Bullous pyoderma gangrenosum in patients with ulcerative colitis and multiple myeloma

Hideo Takenoshita, Toshiyuki Yamamoto
2014 Nasza Dermatologia Online  
Letter to the Editor Sir, Bullous pyoderma gangrenosum (PG) is a rare subtype of PG, which frequently involves extremities. We herein report two cases of bullous PG in association with other systemic diseases, such as hematological malignancy and inflammatory bowel disease. Case 1 A 52-year-old man suffered from stomachache, diarrhea, and bloody stools for some months, and was diagnosed with ulcerative colitis (UC) by colonoscopy examination. Biopsy specimens showed inflammatory cell
more » ... ory cell infiltration in the mucosal epithelium. Almost simultaneously, he developed bullous lesions on the lower legs. Physical examination showed rounded, edematous bloody bullous lesions on the bilateral shin ( Fig. 1) . Laboratory examination showed increased levels of C-reactive protein (CRP; 3.12 mg/dl) and erythrocyte sedimentation rate (53 mm/h), and white blood cell counts (8900/mm3) with 70% neutrophils. Histological examination showed subepidermal bulla and neutrophil and mononuclear cell infiltration in the mid-to lower dermis. After admission, systemic prednisolone (30 mg/day) was administered for intestinal lesions, which also improved skin lesions. Case 2 A 76-year-old man was suffering from multiple myeloma for 8 years. He had been treated with chemotherapies (ranimustine, vincristine, melphalan, dexamethasone), which however could not lead to remission induction. During the course, he was hospitalized and consulted to dermatology department, as for the skin lesions on his forearm. Physical examination revealed hemorrhagic bullae on the left forearm (Fig. 2) . Laboratory examination showed increased levels of CRP (14.7 mg/dl). A biopsy specimen revealed prominent red blood cells, diffuse neutrophil infiltration in the entire dermis (Fig. 3 ). There were no atypical cells. He was initially treated with antibiotics without effects, but successfully treated with oral prednisolone (30 mg/day). Figure 3. Skin biopsy specimen showing numerous neutrophils infiltration with a number of erythrocytes in the dermis. Figure 2. Bullous hemorrhagic lesions on the forearm of Case 2.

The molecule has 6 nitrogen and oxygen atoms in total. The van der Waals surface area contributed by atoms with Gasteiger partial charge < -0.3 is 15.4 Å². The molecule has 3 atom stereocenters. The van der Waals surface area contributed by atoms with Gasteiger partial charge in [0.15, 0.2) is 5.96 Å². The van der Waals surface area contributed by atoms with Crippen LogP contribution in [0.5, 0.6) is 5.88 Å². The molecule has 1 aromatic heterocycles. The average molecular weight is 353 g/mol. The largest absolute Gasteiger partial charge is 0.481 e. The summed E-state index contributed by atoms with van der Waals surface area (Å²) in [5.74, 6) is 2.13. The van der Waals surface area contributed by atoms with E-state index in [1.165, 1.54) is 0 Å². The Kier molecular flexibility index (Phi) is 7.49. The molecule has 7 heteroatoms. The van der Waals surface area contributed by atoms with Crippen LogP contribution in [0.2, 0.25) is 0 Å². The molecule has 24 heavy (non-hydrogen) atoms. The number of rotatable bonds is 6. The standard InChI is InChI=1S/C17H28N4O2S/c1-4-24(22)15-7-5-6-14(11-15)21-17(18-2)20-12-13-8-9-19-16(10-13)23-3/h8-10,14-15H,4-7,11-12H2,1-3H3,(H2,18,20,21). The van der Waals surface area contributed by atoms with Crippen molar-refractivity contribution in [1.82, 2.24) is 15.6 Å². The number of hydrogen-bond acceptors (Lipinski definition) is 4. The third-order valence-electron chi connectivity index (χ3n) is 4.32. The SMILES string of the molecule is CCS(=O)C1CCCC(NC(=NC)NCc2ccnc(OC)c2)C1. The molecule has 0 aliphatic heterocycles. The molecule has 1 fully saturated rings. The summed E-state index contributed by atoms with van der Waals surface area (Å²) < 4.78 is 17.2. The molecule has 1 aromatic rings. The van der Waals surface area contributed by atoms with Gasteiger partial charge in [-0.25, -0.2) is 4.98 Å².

doi:10.7241/ourd.20143.82 fatcat:elsnf2tojbdc3a4n65jlqflph4